[FFmpeg-devel] [PATCH] M68K: Optimized MUL64/MULH/MULLfunctions for 68060

Måns Rullgård mans
Sun Aug 2 00:43:22 CEST 2009

ami_stuff <ami_stuff at o2.pl> writes:

>> >     :"=d"(lo), "=d"(hi)
>> Those should be marked early-clobber (&).
> Ok.
>> >     :"0"(a), "1"(b)
>> Do these have to be the same regs?  Allowing different registers
>> theoretically gives the compiler better room for optimal register
>> allocation.  On the other hand, it gives the compiler more room to
>> mess up.
> It looks like GCC 4.4.1 generates better code with defined registers
> (2 move.ls less):

See below.

>> >     :"d2", "d3", "d4", "d5");
>> Avoid using hardcoded registers, and prefer explicitly declared temp
>> variables.
> Hmm, I don't know how to do it

int t1, t2, t3, t4;
asm("..." : "=&d"(t1), "=&d"(t2), "=&d"(t3), "=&d"(t4));

> and what code GCC will generate after this change.

Try and see.

> Now the output asm code looks pefrect without any unneeded
> instructions.

That's because you're looking at this function in isolation.  When
inlined in a larger function, those registers may well already be in
use with some others free.

>> Out of interest, what does gcc do when left to its own devices?
> You mean how output asm code looks alike without asm inlines? In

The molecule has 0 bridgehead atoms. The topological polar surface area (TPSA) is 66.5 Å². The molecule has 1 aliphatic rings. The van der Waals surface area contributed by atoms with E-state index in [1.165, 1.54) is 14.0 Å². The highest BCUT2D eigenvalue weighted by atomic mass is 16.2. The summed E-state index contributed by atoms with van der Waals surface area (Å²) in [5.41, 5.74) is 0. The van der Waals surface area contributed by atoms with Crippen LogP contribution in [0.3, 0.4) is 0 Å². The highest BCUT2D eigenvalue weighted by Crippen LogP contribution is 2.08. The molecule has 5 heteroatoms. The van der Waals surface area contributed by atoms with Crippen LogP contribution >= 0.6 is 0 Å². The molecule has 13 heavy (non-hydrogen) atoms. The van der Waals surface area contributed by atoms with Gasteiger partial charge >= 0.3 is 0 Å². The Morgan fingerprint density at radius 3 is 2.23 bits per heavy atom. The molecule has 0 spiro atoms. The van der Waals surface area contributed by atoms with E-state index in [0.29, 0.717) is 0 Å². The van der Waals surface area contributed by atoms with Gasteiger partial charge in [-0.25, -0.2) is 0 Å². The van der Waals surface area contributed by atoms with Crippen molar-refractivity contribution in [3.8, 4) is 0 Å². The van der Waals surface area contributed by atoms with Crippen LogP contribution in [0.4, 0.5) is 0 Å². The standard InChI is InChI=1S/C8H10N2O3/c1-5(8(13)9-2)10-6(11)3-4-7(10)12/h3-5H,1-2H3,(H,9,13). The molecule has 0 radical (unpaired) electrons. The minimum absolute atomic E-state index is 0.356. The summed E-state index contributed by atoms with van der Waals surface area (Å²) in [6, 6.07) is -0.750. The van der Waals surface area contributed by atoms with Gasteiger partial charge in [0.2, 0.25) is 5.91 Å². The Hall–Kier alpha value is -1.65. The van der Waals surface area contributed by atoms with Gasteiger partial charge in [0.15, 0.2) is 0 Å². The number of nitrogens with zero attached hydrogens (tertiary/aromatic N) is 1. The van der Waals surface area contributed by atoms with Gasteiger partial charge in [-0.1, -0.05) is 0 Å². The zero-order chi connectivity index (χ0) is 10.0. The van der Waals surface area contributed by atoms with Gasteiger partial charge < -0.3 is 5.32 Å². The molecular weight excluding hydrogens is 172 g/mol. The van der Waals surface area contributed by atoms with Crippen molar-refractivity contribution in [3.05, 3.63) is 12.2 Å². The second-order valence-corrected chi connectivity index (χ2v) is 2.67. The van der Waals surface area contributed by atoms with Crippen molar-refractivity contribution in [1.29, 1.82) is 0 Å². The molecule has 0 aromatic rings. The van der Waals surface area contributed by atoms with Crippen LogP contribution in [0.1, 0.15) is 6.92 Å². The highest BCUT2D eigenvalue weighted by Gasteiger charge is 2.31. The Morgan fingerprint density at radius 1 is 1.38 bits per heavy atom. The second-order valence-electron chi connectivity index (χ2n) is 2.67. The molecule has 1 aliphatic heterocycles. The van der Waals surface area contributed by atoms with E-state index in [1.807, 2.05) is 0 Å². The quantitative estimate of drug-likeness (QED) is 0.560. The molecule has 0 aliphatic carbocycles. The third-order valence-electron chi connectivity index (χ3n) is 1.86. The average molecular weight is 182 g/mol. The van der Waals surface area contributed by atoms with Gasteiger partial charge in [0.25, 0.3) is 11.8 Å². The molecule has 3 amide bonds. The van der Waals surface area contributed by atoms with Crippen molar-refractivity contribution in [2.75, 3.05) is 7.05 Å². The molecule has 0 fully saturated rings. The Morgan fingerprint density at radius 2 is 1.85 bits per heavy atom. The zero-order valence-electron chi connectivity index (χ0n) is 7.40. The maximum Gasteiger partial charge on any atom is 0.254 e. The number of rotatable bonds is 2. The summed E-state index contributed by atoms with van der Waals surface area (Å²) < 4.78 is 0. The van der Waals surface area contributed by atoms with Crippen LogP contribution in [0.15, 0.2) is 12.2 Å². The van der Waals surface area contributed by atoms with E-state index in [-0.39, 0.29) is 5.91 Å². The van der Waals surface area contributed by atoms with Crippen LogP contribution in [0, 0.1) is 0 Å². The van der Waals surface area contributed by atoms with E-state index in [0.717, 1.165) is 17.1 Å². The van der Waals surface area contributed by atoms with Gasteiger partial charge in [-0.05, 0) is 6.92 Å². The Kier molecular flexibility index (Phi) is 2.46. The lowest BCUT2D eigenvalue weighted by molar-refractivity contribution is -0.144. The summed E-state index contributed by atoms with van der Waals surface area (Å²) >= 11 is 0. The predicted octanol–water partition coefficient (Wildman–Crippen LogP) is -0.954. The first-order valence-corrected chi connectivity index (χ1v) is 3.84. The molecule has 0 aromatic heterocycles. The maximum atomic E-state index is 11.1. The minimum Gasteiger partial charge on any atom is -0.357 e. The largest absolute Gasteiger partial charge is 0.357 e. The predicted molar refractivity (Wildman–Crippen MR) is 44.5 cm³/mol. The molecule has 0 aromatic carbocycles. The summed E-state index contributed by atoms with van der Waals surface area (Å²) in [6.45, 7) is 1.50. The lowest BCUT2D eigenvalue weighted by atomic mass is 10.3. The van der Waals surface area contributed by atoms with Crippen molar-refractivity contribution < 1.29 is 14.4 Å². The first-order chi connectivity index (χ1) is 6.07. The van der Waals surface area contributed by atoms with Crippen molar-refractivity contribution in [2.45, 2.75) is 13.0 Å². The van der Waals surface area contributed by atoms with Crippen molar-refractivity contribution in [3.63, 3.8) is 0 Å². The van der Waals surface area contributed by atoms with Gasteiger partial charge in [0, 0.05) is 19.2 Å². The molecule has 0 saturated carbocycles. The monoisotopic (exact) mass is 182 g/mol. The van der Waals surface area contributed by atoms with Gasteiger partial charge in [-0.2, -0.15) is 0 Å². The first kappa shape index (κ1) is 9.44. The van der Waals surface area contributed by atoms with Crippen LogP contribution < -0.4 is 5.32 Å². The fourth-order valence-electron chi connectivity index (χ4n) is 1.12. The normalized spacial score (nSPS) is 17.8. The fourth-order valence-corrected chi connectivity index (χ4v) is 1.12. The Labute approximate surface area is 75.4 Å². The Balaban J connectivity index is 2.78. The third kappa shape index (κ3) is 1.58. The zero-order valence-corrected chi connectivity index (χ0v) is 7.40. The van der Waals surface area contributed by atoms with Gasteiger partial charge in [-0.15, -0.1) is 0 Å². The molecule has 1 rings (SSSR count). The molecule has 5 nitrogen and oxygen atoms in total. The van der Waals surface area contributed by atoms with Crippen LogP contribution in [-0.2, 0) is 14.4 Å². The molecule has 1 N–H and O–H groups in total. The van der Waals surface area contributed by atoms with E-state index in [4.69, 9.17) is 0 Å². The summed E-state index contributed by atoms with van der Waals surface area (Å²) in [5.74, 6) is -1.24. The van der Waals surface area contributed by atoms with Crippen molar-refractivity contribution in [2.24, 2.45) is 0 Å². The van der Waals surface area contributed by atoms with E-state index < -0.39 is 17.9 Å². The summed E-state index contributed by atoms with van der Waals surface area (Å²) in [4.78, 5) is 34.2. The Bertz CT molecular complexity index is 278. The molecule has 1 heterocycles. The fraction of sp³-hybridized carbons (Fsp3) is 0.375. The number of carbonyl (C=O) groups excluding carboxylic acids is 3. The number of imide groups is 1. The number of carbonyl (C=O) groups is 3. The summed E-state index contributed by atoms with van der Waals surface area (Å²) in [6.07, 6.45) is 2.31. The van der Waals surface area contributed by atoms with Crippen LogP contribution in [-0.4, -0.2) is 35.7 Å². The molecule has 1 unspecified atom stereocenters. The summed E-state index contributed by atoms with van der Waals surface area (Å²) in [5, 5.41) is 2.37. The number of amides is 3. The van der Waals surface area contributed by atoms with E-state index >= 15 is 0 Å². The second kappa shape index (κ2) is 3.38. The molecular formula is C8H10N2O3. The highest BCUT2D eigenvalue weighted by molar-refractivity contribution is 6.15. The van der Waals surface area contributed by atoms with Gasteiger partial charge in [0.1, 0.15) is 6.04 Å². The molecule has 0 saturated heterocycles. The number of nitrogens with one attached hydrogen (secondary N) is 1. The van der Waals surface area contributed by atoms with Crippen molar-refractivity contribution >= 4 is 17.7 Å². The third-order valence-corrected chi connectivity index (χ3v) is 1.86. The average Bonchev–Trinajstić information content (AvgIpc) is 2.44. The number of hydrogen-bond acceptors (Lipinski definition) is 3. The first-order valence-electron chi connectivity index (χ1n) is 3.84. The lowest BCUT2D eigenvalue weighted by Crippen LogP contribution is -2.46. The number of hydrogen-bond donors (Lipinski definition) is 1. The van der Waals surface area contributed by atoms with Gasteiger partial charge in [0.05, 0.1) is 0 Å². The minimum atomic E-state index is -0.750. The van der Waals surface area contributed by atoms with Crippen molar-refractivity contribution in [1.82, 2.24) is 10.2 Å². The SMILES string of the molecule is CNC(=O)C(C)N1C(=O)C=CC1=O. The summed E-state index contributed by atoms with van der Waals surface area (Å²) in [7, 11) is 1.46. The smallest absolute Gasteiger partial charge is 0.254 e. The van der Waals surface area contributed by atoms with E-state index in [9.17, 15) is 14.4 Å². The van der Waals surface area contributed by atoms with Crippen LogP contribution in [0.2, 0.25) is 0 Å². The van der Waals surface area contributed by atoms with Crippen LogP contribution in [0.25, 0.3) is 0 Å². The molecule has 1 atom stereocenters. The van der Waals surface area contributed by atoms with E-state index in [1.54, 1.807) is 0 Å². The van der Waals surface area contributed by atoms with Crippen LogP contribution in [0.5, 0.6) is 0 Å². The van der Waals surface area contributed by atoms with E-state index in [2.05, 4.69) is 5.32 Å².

> this situation GCC uses slow _muldi3.


>> > #define MULL(a,b,s)	(MUL64(a, b) >> s)
>> Can gcc really be trusted with this?
> inline int MULL(int a, int b, unsigned s){
>     return MUL64(a,b)>>s;
> }
> Here is output from asm-optimized function:
> [...]
> 	lea (-32,a0),a1
> 	tst.l a1
> 	jlt L2
> 	move.l a1,d1
> 	asr.l d1,d0
> 	movem.l (sp)+,#60
> 	rts
> L2:
> 	move.l d0,d2
> 	add.l d2,d2
> 	moveq #31,d0
> 	sub.l a0,d0
> 	lsl.l d0,d2
> 	move.l d1,d0
> 	move.l a0,d3
> 	lsr.l d3,d0
> 	or.l d2,d0

That's quite a lot for a right shift.  We also happen to know the
shift is always a constant and less than 32.  GCC will of course
theoretically have this information when the function is inlined, so
we should be looking at code generated by such a call, not this
function compiled standalone.

M?ns Rullg?rd
mans at mansr.com

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